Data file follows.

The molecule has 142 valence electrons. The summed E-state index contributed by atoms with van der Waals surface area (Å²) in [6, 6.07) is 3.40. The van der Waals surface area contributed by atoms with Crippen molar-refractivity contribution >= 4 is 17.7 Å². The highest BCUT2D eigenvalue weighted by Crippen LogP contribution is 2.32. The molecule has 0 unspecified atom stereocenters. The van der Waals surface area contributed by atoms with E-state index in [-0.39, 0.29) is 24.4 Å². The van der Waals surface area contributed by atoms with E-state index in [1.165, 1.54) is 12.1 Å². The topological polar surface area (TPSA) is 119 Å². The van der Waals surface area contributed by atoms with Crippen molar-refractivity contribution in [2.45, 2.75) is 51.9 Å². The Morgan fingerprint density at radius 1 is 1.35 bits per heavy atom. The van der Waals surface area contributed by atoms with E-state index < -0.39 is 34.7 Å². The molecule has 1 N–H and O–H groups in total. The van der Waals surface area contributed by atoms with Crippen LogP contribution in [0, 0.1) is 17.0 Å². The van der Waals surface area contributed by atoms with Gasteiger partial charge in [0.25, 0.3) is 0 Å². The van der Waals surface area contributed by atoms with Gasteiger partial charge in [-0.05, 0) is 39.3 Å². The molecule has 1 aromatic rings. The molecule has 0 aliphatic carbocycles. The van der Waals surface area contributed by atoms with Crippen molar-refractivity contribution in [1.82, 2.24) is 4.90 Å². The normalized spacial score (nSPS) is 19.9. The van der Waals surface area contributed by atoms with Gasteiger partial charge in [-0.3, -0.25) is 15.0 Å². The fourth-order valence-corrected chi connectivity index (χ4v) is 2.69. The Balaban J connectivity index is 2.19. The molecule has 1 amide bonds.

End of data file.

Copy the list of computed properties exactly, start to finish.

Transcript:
The molecule has 142 valence electrons. The summed E-state index contributed by atoms with van der Waals surface area (Å²) in [6, 6.07) is 3.40. The van der Waals surface area contributed by atoms with Crippen molar-refractivity contribution >= 4 is 17.7 Å². The highest BCUT2D eigenvalue weighted by Crippen LogP contribution is 2.32. The molecule has 0 unspecified atom stereocenters. The van der Waals surface area contributed by atoms with E-state index in [-0.39, 0.29) is 24.4 Å². The van der Waals surface area contributed by atoms with E-state index in [1.165, 1.54) is 12.1 Å². The topological polar surface area (TPSA) is 119 Å². The van der Waals surface area contributed by atoms with Crippen molar-refractivity contribution in [2.45, 2.75) is 51.9 Å². The Morgan fingerprint density at radius 1 is 1.35 bits per heavy atom. The van der Waals surface area contributed by atoms with E-state index < -0.39 is 34.7 Å². The molecule has 1 N–H and O–H groups in total. The van der Waals surface area contributed by atoms with Crippen LogP contribution in [0, 0.1) is 17.0 Å². The van der Waals surface area contributed by atoms with Gasteiger partial charge in [0.25, 0.3) is 0 Å². The van der Waals surface area contributed by atoms with Gasteiger partial charge in [-0.05, 0) is 39.3 Å². The molecule has 1 aromatic rings. The molecule has 0 aliphatic carbocycles. The van der Waals surface area contributed by atoms with Crippen molar-refractivity contribution in [1.82, 2.24) is 4.90 Å². The normalized spacial score (nSPS) is 19.9. The van der Waals surface area contributed by atoms with Gasteiger partial charge in [-0.3, -0.25) is 15.0 Å². The fourth-order valence-corrected chi connectivity index (χ4v) is 2.69. The Balaban J connectivity index is 2.19. The molecule has 1 amide bonds.